Can anyone explain what the difference is between accidentals in brackets, and those not?

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  • courtesy accidentals are printed for beginners - as they sometimes don't know the rule that they reign for only one measure or on tied notes they cross the bar ... or just to remember the player ... – Albrecht Hügli Aug 10 '19 at 12:40
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    Worth stressing that the question is talking about round brackets, AKA parentheses.  Square brackets mean something else.  (Editorial annotations, usually; though editorial accidentals can be put above or below the note instead.) – gidds Aug 11 '19 at 10:35

The accidentals in brackets are called courtesy accidentals. They are used in spots where a player may forget if the note is natural, sharp or flat. They are essential a reminder to the player to avoid common mistakes. For example if a note in one octave has a sharp for the measure that same note IS NOT sharped in any other octave. This is confusing and something players may not see a lot so a courtesy natural sign may be used to shown the player exactly what note to play. They may also appear after a key change or in a measure where a note automatically returns to its value in the key signature after being sharp or flat in the previous measure just as a reminder.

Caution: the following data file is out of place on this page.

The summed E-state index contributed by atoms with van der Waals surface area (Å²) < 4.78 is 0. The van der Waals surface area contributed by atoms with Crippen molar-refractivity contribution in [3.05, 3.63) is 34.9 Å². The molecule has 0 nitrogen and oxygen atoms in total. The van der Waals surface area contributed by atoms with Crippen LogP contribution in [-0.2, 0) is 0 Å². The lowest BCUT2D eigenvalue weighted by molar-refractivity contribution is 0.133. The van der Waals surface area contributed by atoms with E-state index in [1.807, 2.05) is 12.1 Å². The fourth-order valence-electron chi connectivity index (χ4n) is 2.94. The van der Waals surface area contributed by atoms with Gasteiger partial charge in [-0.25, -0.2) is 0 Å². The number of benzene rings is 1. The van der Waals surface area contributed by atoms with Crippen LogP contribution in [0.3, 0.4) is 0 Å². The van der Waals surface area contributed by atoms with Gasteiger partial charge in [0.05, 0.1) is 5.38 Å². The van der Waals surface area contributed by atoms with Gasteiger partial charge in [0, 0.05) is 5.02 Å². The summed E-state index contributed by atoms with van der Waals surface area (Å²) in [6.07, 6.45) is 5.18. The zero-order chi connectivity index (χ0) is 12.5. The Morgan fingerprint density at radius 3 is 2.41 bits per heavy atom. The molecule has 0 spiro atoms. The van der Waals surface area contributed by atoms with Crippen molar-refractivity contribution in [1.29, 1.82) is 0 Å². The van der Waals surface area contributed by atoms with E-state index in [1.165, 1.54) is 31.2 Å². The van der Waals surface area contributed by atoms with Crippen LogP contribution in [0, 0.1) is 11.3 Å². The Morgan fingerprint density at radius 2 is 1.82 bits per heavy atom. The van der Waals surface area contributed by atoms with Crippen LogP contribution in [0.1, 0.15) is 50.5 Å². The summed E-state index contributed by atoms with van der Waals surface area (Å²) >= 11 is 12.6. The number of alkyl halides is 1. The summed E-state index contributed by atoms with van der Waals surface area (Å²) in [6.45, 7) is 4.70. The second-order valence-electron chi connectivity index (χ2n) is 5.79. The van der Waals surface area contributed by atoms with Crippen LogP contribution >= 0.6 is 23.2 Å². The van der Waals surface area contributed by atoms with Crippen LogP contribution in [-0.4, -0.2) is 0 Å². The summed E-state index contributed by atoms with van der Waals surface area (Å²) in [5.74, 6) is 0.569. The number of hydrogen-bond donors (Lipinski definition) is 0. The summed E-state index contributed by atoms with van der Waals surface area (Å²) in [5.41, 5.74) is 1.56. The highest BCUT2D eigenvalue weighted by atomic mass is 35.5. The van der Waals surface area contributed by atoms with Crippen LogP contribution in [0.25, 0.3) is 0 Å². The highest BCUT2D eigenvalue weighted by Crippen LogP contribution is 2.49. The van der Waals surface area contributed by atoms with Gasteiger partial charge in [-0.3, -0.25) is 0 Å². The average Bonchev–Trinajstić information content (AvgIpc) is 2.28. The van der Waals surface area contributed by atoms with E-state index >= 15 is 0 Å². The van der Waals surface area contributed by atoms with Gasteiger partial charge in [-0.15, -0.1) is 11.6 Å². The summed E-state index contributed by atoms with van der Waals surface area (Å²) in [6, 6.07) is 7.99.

They could be omitted and there should still be enough info to play the piece correctly. However, if you read them you are also guaranteed to play the right notes.

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    The idea that an accidental only applies to the octave where it is written is fairly new. Therefore you better write a natural sign in any other octave or a sharp or a flat depending on what you want, so it is completely clear. – Lars Peter Schultz Aug 10 '19 at 16:37
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    Also very common in choral music where an accidental may have been applied in a different voice. – chrylis -cautiouslyoptimistic- Aug 11 '19 at 3:10

We assume that, in the previous bar, C and D were modified by accidentals. (Context suggests they were probably flattened.) A barline cancels out such accidentals, so the naturals on C and D are not strictly required. They are included, in brackets, as 'courtesy accidentals'. The D♭ and E♮ ARE required, as they differ from the key signature and have not already been stated in that bar. So they require no excuse and are presented normally.

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The accidentals in brackets are courtesy accidentals: ignore them and the music won't change.

The accidentals without brackets cannot be ignored--if you do ignore them, you're playing the wrong notes.

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